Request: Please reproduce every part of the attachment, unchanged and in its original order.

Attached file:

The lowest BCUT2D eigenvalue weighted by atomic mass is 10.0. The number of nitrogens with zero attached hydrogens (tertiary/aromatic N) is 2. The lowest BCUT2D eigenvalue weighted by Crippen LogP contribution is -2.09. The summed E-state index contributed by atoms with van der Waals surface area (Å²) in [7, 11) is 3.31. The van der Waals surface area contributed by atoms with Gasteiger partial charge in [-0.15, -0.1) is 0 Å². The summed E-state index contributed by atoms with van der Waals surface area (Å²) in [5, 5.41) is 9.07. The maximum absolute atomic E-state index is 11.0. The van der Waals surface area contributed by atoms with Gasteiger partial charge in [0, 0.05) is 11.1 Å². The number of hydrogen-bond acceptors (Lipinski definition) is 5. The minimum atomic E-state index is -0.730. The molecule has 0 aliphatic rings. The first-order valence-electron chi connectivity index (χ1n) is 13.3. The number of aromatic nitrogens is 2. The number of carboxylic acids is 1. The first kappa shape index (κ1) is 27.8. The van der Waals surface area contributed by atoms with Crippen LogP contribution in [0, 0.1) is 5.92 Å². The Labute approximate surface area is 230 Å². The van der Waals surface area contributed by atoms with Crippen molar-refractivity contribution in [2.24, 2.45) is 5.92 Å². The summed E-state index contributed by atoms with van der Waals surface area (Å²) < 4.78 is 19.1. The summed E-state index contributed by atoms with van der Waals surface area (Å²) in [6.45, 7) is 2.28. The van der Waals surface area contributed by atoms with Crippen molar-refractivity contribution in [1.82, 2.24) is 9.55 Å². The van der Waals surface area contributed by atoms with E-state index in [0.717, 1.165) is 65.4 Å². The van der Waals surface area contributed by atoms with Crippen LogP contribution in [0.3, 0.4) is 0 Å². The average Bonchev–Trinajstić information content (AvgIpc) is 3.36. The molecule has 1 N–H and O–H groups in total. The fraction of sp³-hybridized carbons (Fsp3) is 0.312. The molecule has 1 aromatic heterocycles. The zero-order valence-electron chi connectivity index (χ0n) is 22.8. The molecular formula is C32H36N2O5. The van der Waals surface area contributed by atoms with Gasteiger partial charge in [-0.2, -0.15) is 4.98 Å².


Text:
The lowest BCUT2D eigenvalue weighted by atomic mass is 10.0. The number of nitrogens with zero attached hydrogens (tertiary/aromatic N) is 2. The lowest BCUT2D eigenvalue weighted by Crippen LogP contribution is -2.09. The summed E-state index contributed by atoms with van der Waals surface area (Å²) in [7, 11) is 3.31. The van der Waals surface area contributed by atoms with Gasteiger partial charge in [-0.15, -0.1) is 0 Å². The summed E-state index contributed by atoms with van der Waals surface area (Å²) in [5, 5.41) is 9.07. The maximum absolute atomic E-state index is 11.0. The van der Waals surface area contributed by atoms with Gasteiger partial charge in [0, 0.05) is 11.1 Å². The number of hydrogen-bond acceptors (Lipinski definition) is 5. The minimum atomic E-state index is -0.730. The molecule has 0 aliphatic rings. The first-order valence-electron chi connectivity index (χ1n) is 13.3. The number of aromatic nitrogens is 2. The number of carboxylic acids is 1. The first kappa shape index (κ1) is 27.8. The van der Waals surface area contributed by atoms with Crippen LogP contribution in [0, 0.1) is 5.92 Å². The Labute approximate surface area is 230 Å². The van der Waals surface area contributed by atoms with Crippen molar-refractivity contribution in [2.24, 2.45) is 5.92 Å². The summed E-state index contributed by atoms with van der Waals surface area (Å²) < 4.78 is 19.1. The summed E-state index contributed by atoms with van der Waals surface area (Å²) in [6.45, 7) is 2.28. The van der Waals surface area contributed by atoms with Crippen molar-refractivity contribution in [1.82, 2.24) is 9.55 Å². The van der Waals surface area contributed by atoms with E-state index in [0.717, 1.165) is 65.4 Å². The van der Waals surface area contributed by atoms with Crippen LogP contribution in [0.3, 0.4) is 0 Å². The average Bonchev–Trinajstić information content (AvgIpc) is 3.36. The molecule has 1 N–H and O–H groups in total. The fraction of sp³-hybridized carbons (Fsp3) is 0.312. The molecule has 1 aromatic heterocycles. The zero-order valence-electron chi connectivity index (χ0n) is 22.8. The molecular formula is C32H36N2O5. The van der Waals surface area contributed by atoms with Gasteiger partial charge in [-0.2, -0.15) is 4.98 Å².